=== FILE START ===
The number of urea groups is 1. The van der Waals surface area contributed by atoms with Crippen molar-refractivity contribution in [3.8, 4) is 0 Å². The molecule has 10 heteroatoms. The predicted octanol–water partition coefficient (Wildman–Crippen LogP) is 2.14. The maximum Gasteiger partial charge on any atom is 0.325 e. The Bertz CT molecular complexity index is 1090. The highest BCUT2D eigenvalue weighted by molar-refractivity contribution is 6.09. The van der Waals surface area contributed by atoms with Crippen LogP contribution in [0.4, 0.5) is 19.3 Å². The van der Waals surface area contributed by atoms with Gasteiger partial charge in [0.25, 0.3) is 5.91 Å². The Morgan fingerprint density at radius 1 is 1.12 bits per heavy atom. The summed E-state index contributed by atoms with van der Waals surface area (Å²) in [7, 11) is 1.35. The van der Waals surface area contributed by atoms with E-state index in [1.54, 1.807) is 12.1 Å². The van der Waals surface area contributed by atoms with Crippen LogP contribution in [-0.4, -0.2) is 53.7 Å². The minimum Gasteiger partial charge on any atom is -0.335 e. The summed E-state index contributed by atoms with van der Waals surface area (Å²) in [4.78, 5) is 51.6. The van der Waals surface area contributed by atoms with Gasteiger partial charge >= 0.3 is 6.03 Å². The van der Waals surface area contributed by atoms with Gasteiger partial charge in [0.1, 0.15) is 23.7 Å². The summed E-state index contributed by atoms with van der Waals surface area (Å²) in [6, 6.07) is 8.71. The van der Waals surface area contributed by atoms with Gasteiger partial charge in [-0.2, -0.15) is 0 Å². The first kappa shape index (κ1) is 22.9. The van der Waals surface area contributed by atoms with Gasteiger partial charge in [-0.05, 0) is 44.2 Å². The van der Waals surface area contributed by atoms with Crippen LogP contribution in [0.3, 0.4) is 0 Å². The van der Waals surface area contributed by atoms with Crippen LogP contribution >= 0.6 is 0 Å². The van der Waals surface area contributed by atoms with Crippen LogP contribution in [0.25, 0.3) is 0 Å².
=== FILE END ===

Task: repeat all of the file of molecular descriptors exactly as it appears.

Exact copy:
The number of urea groups is 1. The van der Waals surface area contributed by atoms with Crippen molar-refractivity contribution in [3.8, 4) is 0 Å². The molecule has 10 heteroatoms. The predicted octanol–water partition coefficient (Wildman–Crippen LogP) is 2.14. The maximum Gasteiger partial charge on any atom is 0.325 e. The Bertz CT molecular complexity index is 1090. The highest BCUT2D eigenvalue weighted by molar-refractivity contribution is 6.09. The van der Waals surface area contributed by atoms with Crippen LogP contribution in [0.4, 0.5) is 19.3 Å². The van der Waals surface area contributed by atoms with Gasteiger partial charge in [0.25, 0.3) is 5.91 Å². The Morgan fingerprint density at radius 1 is 1.12 bits per heavy atom. The summed E-state index contributed by atoms with van der Waals surface area (Å²) in [7, 11) is 1.35. The van der Waals surface area contributed by atoms with E-state index in [1.54, 1.807) is 12.1 Å². The van der Waals surface area contributed by atoms with Crippen LogP contribution in [-0.4, -0.2) is 53.7 Å². The minimum Gasteiger partial charge on any atom is -0.335 e. The summed E-state index contributed by atoms with van der Waals surface area (Å²) in [4.78, 5) is 51.6. The van der Waals surface area contributed by atoms with Gasteiger partial charge >= 0.3 is 6.03 Å². The van der Waals surface area contributed by atoms with Gasteiger partial charge in [0.1, 0.15) is 23.7 Å². The summed E-state index contributed by atoms with van der Waals surface area (Å²) in [6, 6.07) is 8.71. The van der Waals surface area contributed by atoms with Gasteiger partial charge in [-0.2, -0.15) is 0 Å². The first kappa shape index (κ1) is 22.9. The van der Waals surface area contributed by atoms with Gasteiger partial charge in [-0.05, 0) is 44.2 Å². The van der Waals surface area contributed by atoms with Crippen LogP contribution in [0.3, 0.4) is 0 Å². The van der Waals surface area contributed by atoms with Crippen LogP contribution >= 0.6 is 0 Å². The van der Waals surface area contributed by atoms with Crippen LogP contribution in [0.25, 0.3) is 0 Å².